S/Y EFAKI is a member of the SNAPDRAGON & MIRAGE ASSOCIATION
S/Y EFAKI is a member of the Piraeus Sailing Club (I.O.P.)
Snapdragon & Mirage Association has finally a web site. Please visit: www.snapdragonmirage.org.uk
This page was last updated on:
December 14th 2009:
In what is probably the last update for 2009 I have to admit that December has been extremely sailing friendly in terms of weather. Temperatures in the region of 15 degrees Celsius were common until the last weekend that we actually felt winter.
These pictures were taken by Dimitris Koumaras of www.sailingphoto.gr during Sunday November 29th 2009 while I was adjusting the tracks of the genoa sheets with my best friend Kostas Papamakarios. During the day a northerly breeze of 5 knots seemed the perfect opportunity to make the tests and adjustments since the new genoa is quite larger than the previous one and a few considerations have to be thought out in order to provide the best out of the new sail.
The next available opportunity to go sailing was presented on December 6th, the day in which in Greece we celebrate the Aghios Nikolaos day (Saint Nicolas) who is the Saint protector of the sea men. The Piraeus Sailing Club (Istioploikos Omilos Pireos) organized a sail together to the nearby island of Salamis (Salamina) where we have had a Mass in the Aghios Nikolaos church in Peristeria. Seven boats participated in this sail together with about 50 members of the club and many more that came to the church by car. The sail was exciting with a north wind of 17 to 20 knots that provided to Efaki once more the opportunity to trim the new genoa and achieve a top speed of 7.1 knots with an average speed of 6 knots. Not bad at all for Efaki who covered the distance of about 11 miles in less than two hours!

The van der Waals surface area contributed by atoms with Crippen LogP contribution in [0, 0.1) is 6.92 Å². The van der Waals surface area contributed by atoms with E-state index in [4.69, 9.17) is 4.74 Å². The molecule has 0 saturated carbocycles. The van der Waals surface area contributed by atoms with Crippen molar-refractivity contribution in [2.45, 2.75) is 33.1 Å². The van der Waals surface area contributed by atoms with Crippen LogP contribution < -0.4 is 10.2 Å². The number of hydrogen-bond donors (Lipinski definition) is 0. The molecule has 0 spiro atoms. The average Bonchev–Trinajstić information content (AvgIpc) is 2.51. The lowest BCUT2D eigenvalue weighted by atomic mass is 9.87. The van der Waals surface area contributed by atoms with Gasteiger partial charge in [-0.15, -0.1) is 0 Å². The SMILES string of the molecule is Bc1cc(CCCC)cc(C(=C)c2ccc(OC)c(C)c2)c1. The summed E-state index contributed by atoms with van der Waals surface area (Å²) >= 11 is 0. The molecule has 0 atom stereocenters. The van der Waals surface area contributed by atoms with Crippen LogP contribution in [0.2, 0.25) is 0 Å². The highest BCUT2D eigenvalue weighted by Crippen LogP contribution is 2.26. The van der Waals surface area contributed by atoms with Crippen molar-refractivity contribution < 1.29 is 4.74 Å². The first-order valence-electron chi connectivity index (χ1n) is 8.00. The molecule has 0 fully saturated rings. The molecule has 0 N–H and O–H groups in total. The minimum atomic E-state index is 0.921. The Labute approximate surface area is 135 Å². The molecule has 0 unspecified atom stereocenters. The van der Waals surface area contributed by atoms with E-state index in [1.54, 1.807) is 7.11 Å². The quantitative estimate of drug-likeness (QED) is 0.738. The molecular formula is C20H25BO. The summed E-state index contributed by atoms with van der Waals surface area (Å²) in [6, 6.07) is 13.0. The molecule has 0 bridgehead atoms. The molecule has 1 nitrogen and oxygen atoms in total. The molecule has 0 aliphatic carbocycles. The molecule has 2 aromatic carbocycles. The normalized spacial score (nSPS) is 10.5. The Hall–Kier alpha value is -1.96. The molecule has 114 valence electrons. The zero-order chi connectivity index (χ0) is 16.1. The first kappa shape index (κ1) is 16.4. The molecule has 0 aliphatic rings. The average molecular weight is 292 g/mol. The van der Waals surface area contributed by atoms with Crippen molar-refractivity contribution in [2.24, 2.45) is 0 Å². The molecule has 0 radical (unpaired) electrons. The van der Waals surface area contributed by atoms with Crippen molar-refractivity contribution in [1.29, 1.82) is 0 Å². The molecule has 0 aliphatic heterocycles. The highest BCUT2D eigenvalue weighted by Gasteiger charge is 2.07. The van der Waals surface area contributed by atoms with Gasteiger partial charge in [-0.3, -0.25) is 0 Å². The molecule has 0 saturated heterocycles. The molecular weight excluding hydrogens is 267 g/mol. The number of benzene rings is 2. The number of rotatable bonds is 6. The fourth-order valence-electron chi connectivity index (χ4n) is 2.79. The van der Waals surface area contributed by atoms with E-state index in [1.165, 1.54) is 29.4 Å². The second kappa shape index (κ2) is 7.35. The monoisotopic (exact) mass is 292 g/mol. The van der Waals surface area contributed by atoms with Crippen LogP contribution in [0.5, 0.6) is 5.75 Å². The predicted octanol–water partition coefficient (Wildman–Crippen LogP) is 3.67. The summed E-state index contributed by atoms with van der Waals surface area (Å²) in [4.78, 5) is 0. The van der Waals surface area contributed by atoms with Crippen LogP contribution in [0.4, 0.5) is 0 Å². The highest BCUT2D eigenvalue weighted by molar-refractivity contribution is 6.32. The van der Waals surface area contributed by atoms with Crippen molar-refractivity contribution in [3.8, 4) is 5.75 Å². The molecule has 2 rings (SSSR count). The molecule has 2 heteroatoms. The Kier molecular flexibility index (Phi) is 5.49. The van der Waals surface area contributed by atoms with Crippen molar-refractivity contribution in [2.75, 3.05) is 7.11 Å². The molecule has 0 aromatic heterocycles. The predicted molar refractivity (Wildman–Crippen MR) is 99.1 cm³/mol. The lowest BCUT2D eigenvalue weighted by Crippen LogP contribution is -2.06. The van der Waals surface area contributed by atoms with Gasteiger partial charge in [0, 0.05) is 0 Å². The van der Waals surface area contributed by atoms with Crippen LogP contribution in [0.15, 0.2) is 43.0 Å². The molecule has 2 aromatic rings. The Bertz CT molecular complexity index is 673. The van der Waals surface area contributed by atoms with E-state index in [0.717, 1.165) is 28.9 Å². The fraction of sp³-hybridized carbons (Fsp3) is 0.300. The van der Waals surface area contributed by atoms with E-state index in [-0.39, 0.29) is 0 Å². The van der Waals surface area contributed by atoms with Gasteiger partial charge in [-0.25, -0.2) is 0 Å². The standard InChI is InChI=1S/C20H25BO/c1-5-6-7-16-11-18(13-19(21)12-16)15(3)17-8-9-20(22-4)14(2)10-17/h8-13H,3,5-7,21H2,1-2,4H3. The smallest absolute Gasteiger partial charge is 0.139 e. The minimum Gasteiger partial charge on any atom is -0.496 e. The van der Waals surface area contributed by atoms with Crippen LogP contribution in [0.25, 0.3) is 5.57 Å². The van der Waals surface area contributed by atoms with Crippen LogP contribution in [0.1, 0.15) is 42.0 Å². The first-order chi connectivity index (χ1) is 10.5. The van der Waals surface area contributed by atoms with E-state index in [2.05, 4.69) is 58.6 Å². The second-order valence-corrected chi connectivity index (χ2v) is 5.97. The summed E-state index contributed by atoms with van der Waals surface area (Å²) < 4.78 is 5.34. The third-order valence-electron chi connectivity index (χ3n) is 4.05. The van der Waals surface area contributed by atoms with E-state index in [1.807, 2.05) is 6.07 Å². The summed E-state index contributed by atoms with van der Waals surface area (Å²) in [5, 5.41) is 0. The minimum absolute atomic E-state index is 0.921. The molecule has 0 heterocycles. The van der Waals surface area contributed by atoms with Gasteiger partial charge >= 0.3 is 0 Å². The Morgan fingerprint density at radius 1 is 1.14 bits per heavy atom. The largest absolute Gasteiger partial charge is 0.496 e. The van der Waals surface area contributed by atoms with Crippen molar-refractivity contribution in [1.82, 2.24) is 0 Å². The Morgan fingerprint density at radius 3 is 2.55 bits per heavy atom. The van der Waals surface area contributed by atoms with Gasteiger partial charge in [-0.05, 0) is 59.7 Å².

As you may notice, the church of Aghios Nikolaos is on the forefront of the sea almost built over the small pier that provides a few births for local fishermen and visitors. As usual though, one must be very careful while mooring since there are shallow waters and rocks near the pier that need to be considered while approaching. That is why Efaki is moored bows to and so far from the pier and disembarkation was through the neighbor boat. During the return trip we have had the chance for un unofficial race to the club during which Efaki impressed the other participants despite the fact that she was about the half size of most others...
So this concludes this year's logs. Happy Christmas everyone and Happy new Year.
October 8th 2009:
This is the beach between the Microlimanon and Zea Marina as shown in the chart below. I dropped anchor near the little island Stalis and initialy I wear a diving suit as I thought that the water might be cold but later I just took it out. A lot of people were swimming nearby and a few came to hold from the boat for a rest.
The measurements I took with a relatively clean hull and prop are these:
After the measurements I returned to the club where I replaced a few of the shackles to my stern lines that were starting to corrode and checked their tension springs for signs of metal fatigue. We have started to discuss as a club that we need to do something with our mooring lines as we afraid that in extreme weather conditions that lately seam to come more often, we might have a problem. We'll see if this ends up in a common decision to do something at last.
This is a sad scene just in the entrance of Microlimanon. An old traditional boat has sunk probably because of neglect. At least it is surrounded by a protective net to collect any oil leakage.
October 7th 2009: